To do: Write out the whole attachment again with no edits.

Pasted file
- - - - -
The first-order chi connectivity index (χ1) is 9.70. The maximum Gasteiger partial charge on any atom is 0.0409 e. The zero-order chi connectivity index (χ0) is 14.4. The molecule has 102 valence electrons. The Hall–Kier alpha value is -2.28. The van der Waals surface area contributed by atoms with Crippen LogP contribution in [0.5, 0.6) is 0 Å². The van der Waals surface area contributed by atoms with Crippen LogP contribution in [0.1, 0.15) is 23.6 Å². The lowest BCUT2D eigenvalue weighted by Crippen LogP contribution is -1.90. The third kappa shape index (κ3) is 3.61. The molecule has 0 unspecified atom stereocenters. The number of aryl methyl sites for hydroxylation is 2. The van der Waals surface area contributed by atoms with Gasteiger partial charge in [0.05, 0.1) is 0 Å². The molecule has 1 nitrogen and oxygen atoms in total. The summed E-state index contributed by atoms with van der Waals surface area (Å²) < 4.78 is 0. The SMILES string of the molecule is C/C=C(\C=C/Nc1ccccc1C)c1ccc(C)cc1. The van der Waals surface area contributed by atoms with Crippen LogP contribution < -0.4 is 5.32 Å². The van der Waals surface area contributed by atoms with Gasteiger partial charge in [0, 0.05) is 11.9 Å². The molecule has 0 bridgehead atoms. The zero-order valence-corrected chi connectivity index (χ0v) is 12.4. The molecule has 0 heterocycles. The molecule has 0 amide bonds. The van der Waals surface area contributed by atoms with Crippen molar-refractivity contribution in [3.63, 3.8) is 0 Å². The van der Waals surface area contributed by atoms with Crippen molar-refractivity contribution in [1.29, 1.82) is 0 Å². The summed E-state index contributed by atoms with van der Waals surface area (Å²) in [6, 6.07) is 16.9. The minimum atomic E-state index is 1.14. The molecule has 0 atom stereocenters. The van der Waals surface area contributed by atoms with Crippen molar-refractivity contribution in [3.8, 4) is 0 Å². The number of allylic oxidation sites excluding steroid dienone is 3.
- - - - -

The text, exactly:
The first-order chi connectivity index (χ1) is 9.70. The maximum Gasteiger partial charge on any atom is 0.0409 e. The zero-order chi connectivity index (χ0) is 14.4. The molecule has 102 valence electrons. The Hall–Kier alpha value is -2.28. The van der Waals surface area contributed by atoms with Crippen LogP contribution in [0.5, 0.6) is 0 Å². The van der Waals surface area contributed by atoms with Crippen LogP contribution in [0.1, 0.15) is 23.6 Å². The lowest BCUT2D eigenvalue weighted by Crippen LogP contribution is -1.90. The third kappa shape index (κ3) is 3.61. The molecule has 0 unspecified atom stereocenters. The number of aryl methyl sites for hydroxylation is 2. The van der Waals surface area contributed by atoms with Gasteiger partial charge in [0.05, 0.1) is 0 Å². The molecule has 1 nitrogen and oxygen atoms in total. The summed E-state index contributed by atoms with van der Waals surface area (Å²) < 4.78 is 0. The SMILES string of the molecule is C/C=C(\C=C/Nc1ccccc1C)c1ccc(C)cc1. The van der Waals surface area contributed by atoms with Crippen LogP contribution < -0.4 is 5.32 Å². The van der Waals surface area contributed by atoms with Gasteiger partial charge in [0, 0.05) is 11.9 Å². The molecule has 0 bridgehead atoms. The zero-order valence-corrected chi connectivity index (χ0v) is 12.4. The molecule has 0 heterocycles. The molecule has 0 amide bonds. The van der Waals surface area contributed by atoms with Crippen molar-refractivity contribution in [3.63, 3.8) is 0 Å². The van der Waals surface area contributed by atoms with Crippen molar-refractivity contribution in [1.29, 1.82) is 0 Å². The summed E-state index contributed by atoms with van der Waals surface area (Å²) in [6, 6.07) is 16.9. The minimum atomic E-state index is 1.14. The molecule has 0 atom stereocenters. The van der Waals surface area contributed by atoms with Crippen molar-refractivity contribution in [3.8, 4) is 0 Å². The number of allylic oxidation sites excluding steroid dienone is 3.